Weapon Proficiency Note
Below are the proficiency tracks for the weapons I coach, expressed in terms of when the fighter is good enough to mix it up with an experienced intermediate level fighter without it being completely one-sided, which is at about the same point in the fighter’s evolution, where he becomes able to impose his will in this combat environment against unskilled opponents.

Note that many “styles” of martial arts have development tracks that are so imbedded with myth and bullshit that their practice never produces an effective combatant. The guide below is for a person training under the system I moderate, which is not the best, but in the top 10% in terms of functionality.

In each of these three areas, where I am a knowledgeable fighter and coach, I will offer crash courses for the busy traveling dude.

For firearms, I am not even qualified to give the best recommendations.

As a man with some grappling experience, who has faced top ranked grapplers in mixed competition, I can offer commentary only.

Weapon Proficiency in Hours

  • Knife-fighting: 3 hours
  • Stick-fighting: 60 hours
  • Boxing: 120 hours

Mixed Stick Fighting (with short sticks representing blades) the first video are my four stick and knife fighters qualifying to see who got to beat me up the following month in the second video.

#4: Grappling Proficiency
You must have, or acquire, some experience in wrestling, jujitsu, judo, or any of the various grappling arts. It is not true that all fights, or even most fights, end up on the floor. But all fights have the potential of going to the ground at any time. You must be a force to reckon with in that environment.

#5: Boxing Proficiency
To defend against punches, and to strike back effectively when attacked and unarmed, you must have boxing ability. This guide will offer a brief course and various resources.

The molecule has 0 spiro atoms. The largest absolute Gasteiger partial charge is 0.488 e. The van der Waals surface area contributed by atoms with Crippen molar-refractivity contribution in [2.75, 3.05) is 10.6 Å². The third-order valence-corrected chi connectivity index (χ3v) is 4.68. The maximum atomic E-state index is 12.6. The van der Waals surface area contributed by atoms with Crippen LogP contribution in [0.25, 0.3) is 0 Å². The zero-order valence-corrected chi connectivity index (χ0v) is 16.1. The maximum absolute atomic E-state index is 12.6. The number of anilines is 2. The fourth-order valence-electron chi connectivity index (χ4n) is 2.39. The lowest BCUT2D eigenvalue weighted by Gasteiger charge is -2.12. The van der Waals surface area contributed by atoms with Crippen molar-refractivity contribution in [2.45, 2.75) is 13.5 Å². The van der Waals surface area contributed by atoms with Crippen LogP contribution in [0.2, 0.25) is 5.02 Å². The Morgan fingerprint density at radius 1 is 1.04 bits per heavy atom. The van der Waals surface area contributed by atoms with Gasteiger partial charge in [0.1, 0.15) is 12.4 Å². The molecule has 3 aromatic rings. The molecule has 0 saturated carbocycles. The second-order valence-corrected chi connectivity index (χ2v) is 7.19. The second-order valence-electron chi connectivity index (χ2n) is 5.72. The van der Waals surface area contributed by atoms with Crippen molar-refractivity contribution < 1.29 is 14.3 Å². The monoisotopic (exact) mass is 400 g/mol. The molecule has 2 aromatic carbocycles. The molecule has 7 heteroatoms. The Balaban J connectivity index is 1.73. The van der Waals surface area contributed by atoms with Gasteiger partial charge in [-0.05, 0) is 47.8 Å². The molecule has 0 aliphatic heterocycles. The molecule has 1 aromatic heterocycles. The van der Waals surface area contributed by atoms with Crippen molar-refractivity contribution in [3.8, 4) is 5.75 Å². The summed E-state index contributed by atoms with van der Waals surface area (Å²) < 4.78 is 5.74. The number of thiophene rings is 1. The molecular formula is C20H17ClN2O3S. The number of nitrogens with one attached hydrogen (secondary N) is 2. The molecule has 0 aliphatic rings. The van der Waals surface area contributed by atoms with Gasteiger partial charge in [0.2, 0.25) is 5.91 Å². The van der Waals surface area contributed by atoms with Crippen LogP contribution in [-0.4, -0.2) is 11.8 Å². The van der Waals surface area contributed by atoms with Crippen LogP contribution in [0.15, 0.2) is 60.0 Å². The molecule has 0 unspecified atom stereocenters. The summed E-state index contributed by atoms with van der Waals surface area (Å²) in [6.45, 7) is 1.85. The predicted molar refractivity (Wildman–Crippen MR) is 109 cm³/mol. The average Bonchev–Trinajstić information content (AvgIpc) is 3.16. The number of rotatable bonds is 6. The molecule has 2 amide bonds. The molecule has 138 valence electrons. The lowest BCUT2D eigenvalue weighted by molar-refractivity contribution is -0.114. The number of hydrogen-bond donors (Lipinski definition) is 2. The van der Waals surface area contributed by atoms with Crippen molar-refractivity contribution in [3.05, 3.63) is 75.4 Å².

Relevant links: Boxing Outside of the Ring, Boxing Basics

#6: Taking A Punch
The rude fact is virtually no violence kicks off in the U.S.A. today, unless one antagonist has determined that he will be able to punch the other while he is unaware. Most attacks begin with a head punch. This ability falls under the boxing header. In fact, the main use for boxing in the military for these past 4,000 years has been to develop the combative mind, a mind that can get jarred, even sloshed around in its head, and still calmly, resist, return and escalate aggression.

#7: Imposing Your Will
The imposition of will is the key to all combat arts from chess to the Doctrine of Mutually Assured Destruction as practiced during the Cold War. This will be a component of every combative lesson in this book. For starters, let’s touch on your basic physical abilities.

  1. You must be able to run a mile if you want to get above the “fragile combatant” grade.
  2. You must be strong enough to push off a person of your own size or lighter.
  3. You must be light enough on your feet, and well balanced enough, to be able to push off of and away from a stronger person.
  4. You must practice continual motion in a small area, the combat space. Stand up in your office, put your hands up and look through them, and then practice moving around, never standing still, never being off balance, always having one leg coiled under you to shift your weight. This is the keynote skill of the boxer, wrestler, duelist, stick fighter and even football player. You must cultivate an ability to “flip a switch” in your mind and put yourself into a perpetual small motion state. It seems like a small thing and it is, but men die in small spaces.

Relevant link: Imposing Your Will in a Stick-fight

The Survival Myths

As in all things that become expressions of culture and business, bullshit abounds in the world of civilian combat. Our next Being a Bad Dude installment will cover the pitfalls and myths that you might have to avoid in your combative development.

Oh, and before we leave, one more tip: if you get sucked up into a funnel and end up being the Single Time Travel Dude, which would obviously lead to a sword or machete fight, do not believe those Hollywood choreographers and martial arts gurus, that shields are unnecessary. And If you survive your jaunt through time, and get rushed by two guys while you are taking out the trash, don’t forget what that trash can lid is for.